Roger - Meaning of Roger
[ 2 syll. ro-ger, rog-er ] The baby boy name Roger is pronounced RAA-JHahR (English) or Row-ZHEH (French) †. Roger has its origins in the Germanic language. It is used largely in the English, French, and German languages. The meaning of the name is 'famous warrior; famous spear'. It is a two-element name from hruod + ger meaning 'fame' + 'spear' respectively. The name is derived via Norman French from Old German. Hrodger (Germanic) was introduced by the Normans into England, replacing the native Hrothgar (Old English); the latter was borne by a legendary Danish king who was mentioned in Anglo-Saxon epics such as Beowulf and Widsith. As a Norman name, it was borne by the king of Sicily, Roger I (1031-1101) and his son Roger II (1095-1154). The Domesday Book recorded the name in the form Rogerus (Latinized).
The name remained popular in the Middle Ages, but it saw a drop in use from the 16th century from its peasant associations, as medieval diminutives like Hodge, Hodgekin, and Dodge became the typical names of agricultural labourers. These nicknames gave rise to various surnames that have survived to this day, but as diminutives they soon dropped out of use, leading in part to a revival of the name Roger in the 19th century. The name has traditionally been used in the term 'Jolly Roger' for the pirate's symbolic black flag with white skull and crossbones.
The name Roger is used to a great extent; it has 34 derivatives that are used in English and foreign languages. Derivatives of Roger used in English include Dodge, Hodge, Hodges, Raj, Rodgers, Rog, Rogelio (used in Spanish as well), Rogerick, Rogers, Rogiero, Rogir, Rojay, Rufiger, Rutger (used in Dutch and Scandinavian as well), Ruttger, and Rüdiger (used in German as well). The short form Rodge, the familiar form Rogie, and the variant spellings Rodger and Ronger are other English forms.
Foreign derivatives include Gerek (Polish), Lokela (Hawaiian), Rieger (German), Roar (Scandinavian), Rogerio (Portuguese and Spanish), Rogerios (Hungarian), Rogério (Portuguese), Rogier (Dutch), Rötger (German), Rudger (German), Rudiger (German), Ruggerio (Italian), Ruggero (Italian), and Ruggiero (Italian).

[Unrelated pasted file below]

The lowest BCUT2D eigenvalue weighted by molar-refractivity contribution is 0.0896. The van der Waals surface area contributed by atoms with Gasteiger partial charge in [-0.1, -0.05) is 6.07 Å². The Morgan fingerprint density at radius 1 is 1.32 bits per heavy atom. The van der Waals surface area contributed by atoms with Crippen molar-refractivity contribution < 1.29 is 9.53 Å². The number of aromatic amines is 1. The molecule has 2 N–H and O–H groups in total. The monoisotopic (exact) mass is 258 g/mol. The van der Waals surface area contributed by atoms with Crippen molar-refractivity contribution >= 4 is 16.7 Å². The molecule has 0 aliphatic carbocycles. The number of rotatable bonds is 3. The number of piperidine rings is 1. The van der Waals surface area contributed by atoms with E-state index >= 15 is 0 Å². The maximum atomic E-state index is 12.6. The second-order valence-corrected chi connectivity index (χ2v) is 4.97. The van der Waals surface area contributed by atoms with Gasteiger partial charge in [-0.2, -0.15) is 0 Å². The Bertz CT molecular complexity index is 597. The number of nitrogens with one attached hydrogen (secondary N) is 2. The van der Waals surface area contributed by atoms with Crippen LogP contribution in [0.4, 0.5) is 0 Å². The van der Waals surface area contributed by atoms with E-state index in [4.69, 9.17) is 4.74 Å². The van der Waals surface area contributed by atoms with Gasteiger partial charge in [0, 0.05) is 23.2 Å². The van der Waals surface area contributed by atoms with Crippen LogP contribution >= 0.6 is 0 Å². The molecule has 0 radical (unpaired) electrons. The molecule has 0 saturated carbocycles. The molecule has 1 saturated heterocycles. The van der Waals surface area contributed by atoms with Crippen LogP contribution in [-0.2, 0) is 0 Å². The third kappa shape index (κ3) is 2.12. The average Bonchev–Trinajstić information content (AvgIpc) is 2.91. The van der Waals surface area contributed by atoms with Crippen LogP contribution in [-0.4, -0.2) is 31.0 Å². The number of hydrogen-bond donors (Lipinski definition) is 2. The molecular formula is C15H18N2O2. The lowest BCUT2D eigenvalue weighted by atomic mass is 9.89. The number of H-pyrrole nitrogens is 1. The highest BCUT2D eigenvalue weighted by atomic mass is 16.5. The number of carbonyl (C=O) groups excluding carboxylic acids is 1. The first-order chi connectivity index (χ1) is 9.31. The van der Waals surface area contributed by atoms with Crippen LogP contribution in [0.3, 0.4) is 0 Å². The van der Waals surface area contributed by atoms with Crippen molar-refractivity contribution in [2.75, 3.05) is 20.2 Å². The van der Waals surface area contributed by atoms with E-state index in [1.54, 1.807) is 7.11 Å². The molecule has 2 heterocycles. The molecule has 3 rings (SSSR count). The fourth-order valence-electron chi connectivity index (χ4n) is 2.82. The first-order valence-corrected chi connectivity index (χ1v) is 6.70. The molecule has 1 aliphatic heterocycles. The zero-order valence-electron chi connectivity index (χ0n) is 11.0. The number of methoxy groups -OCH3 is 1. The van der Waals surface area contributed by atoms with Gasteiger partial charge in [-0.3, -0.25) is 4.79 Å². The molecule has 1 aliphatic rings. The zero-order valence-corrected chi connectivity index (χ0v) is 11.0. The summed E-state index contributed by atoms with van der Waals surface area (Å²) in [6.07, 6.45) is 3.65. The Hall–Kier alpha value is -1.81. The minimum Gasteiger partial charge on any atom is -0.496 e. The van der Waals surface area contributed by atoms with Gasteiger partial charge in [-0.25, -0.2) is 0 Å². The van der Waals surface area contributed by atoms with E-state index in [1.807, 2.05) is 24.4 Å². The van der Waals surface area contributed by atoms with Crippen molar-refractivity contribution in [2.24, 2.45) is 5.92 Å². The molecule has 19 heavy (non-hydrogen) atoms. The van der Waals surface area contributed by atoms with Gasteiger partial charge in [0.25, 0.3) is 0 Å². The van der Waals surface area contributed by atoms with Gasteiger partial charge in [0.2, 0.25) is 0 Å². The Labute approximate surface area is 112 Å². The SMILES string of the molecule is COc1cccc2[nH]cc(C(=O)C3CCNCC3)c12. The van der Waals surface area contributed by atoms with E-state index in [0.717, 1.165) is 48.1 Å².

See also the related form, the English, Irish, and Scottish Rory.
Roger is an all-time favorite. Today it is still rather popular as a baby boy name, but not as much as it was before. At the peak of its usage in 1945, 0.769% of baby boys were given the name Roger. It was #22 in rank then. The baby name has substantially fallen in popularity since then, and is of only modest use in recent years. In 2018, it ranked at #636 with a usage of 0.021%, but it was nonetheless the 2nd most popular after Rory, out of all boy names in its family. The name was twice as popular as Roger in 2018.
† Pronunciation for Roger: R as in "race (R.EY.S)" ; AA as in "odd (AA.D)" ; JH as in "joy (JH.OY)" ; AH as in "mud (M.AH.D)" ; OW as in "oak (OW.K)" ; ZH as in "beige (B.EY.ZH" ; EH as in "ebb (EH.B)"
Details of famous persons named Roger:
Actor Roger Moore, born 14 October 1927, London, England.
Baseball Player Roger Maris, born 10 September 1934 - 14 December 1985, Hibbing, Minnesota.
Filmmaker Roger Corman, born 5 April 1926, Detroit, Michigan.
Filmmaker Roger Vadim, born Roger Vadim Plemiannikov 28 January 1928 - 11 February 2000, Paris, France.
Naturalist Roger Tory Peterson, born 28 August 1908 - 28 July 1996, Jamestown, New York.
Runner Roger Bannister, born 23 March 1929, Harrow, Middlesex, England.
Tennis Player Roger Federer, born 8 August 1981, Basel, Switzerland.